Medicare Voucher Costs

Letter, The New York Times, August 28, 2012

To the Editor:

Re “Truth and Lies About Medicare” (editorial, Aug. 19):

As a former chief executive and actuary of an insurance company that once sold both individual and group health insurance, I am particularly mystified by the effort to push Medicare participants into the individual health insurance market.

I thought that we wanted to reduce — or at least control — the cost of health insurance, but individual health insurance is by far the most expensive alternative.

Depending on the size of the vouchers, the government itself may save money, but the entire system will pay more. Someone has to pay for the costs of individual underwriting, marketing and so on, and those expenses will fall on the elderly themselves.

You are also correct in assuming that there is likely to be anti-selection, with the healthier people going to the insurance companies, leaving the sickest and most expensive people in the Medicare plan.

It is certainly true that health insurance needs reform and that President Obama is far from having all the answers, but the Romney-Ryan plan will increase the country’s health care bill with little or any of the increase going to more or better health care.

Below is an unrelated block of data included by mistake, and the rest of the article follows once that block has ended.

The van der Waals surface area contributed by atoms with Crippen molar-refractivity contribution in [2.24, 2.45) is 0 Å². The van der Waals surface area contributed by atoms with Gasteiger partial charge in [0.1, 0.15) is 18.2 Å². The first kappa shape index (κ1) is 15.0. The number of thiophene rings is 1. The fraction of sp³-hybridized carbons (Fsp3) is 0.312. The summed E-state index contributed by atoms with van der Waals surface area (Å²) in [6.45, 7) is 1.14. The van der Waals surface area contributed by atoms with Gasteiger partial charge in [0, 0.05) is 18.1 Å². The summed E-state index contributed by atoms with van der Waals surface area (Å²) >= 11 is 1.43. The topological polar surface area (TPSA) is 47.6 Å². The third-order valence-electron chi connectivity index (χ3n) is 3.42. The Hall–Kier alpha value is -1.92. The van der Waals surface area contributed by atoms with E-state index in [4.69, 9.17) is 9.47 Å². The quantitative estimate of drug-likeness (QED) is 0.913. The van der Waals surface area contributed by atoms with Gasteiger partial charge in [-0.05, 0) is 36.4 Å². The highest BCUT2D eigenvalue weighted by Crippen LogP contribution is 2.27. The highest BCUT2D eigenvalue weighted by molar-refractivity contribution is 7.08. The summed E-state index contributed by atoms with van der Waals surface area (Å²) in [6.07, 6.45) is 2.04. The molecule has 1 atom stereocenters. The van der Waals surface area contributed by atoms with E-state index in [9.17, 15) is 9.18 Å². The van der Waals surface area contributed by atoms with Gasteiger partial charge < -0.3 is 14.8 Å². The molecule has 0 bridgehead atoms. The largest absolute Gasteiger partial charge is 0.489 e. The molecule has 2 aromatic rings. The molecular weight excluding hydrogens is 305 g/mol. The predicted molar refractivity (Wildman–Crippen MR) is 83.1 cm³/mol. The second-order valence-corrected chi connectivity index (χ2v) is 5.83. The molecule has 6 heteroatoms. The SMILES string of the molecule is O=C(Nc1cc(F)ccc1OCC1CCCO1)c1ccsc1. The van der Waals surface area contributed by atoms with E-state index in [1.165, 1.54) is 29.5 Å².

Stephen Brown
Brewster, Mass.

Today’s message is important because it comes from an insider in the health insurance industry. Not only does he indicate that it is a terrible idea for Medicare beneficiaries to use vouchers to purchase private, individual plans, but, of even greater significance, is “that health insurance needs reform and that President Obama is far from having all the answers.”

For private insurance reform, nobody has all the answers. The nature of the beast is that when you try to fix one defect, others open up. Instead of moving Medicare beneficiaries into private insurance plans, we need to move private insurance victims into Medicare.